While forgiveness doesn't require forgetting the wrong done, not forgetting will leave the person still feeling hurt. Your partner might have felt that being in relationship with you was intensifying the pain. They couldn't bear it anymore.
8. They're Afraid to Commit Themselves in the Relationship
Your partner might have heard genuine reasons for engaging in the relationship. But along the way, they became increasingly resistant in diving deeper into the relationship. They felt they weren't ready to commit themselves in the relationship.
9. It's a Short-term Relationship
A study conducted by Rebecca B. Koessler, titled, 'When Your Boo Becomes a Ghost: The Association Between Breakup Strategy and Breakup Role in Experiences of Relationship Dissolution,' established that relationships that didn't last for long ended with one partner ghosting the other one.
A relationship that spanned for a month might lead to an individual to ghost their partner because they didn't develop strong emotional bonding with their partner. Their feelings for their partner wasn't strong, and as a result, faded. And, love that was supposed to grow from the feelings never had a chance to find a room in the ghoster's heart. Consequently, they felt they weren't owed an explanation for ending the relationship.
The Problem With Ghosting
Remaining silent isn't a full-fledged tactic to use despite the reasoning behind it.
When you've been ghosted, you don't know what to make of the silence. Has something happened to your lover? Is your partner doing fine? There are no cues to provide a glimpse of why your partner has remained silent by not contacting or responding to your calls or texts. Worry and concern register in your mind because you're not used to such a deafening silence.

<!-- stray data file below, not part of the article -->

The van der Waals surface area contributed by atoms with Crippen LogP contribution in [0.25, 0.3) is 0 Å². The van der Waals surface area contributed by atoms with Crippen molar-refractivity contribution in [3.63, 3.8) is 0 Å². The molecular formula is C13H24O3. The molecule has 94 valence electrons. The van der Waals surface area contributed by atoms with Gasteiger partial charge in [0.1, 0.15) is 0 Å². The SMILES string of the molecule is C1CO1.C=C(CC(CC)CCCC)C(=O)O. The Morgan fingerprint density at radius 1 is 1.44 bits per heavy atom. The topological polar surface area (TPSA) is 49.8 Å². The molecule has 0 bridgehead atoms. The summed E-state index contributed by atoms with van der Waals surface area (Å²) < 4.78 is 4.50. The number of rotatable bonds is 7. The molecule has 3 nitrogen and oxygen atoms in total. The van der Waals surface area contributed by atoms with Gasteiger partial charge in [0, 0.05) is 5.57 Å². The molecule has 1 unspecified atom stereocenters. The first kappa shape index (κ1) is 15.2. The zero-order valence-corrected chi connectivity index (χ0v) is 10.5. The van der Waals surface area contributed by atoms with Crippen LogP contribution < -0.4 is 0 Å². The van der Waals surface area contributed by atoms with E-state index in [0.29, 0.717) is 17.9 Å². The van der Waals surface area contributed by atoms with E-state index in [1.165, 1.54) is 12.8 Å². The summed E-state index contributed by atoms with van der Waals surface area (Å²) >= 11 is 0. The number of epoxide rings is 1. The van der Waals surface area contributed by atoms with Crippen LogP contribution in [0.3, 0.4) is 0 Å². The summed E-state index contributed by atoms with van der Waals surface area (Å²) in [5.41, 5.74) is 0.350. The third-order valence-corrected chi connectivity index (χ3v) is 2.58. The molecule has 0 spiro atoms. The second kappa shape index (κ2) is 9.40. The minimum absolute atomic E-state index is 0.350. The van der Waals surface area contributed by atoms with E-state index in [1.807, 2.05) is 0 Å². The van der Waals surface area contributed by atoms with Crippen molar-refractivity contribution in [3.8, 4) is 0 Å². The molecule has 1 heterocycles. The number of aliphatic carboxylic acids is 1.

As time goes on, it dawns in your mind you have been dumped. Your partner ghosted you without providing the reason(s) for dumping you, and not allowing you to respond to their decision.
Hurt, anger, hatred, rejection, and other hurtful emotions set in. You feel it isn't fair. It isn't justifiable. You feel that person used you. More questions and confusion flood your mind without being certain of the answers you've thought about as the cause of the break up. You blame yourself for having fallen in love with your ex, or for being the cause of the break up even though you aren't certain you're the cause.
Unable to know the reason for the silence (breakup), you dig into the relationship for cues that might have led to the breakup. You're tortured psychologically because you don't have concrete answers for having been broken up with, you were never provided with any explanation for the break up, and the person walked out of your life as if it wasn't a big deal.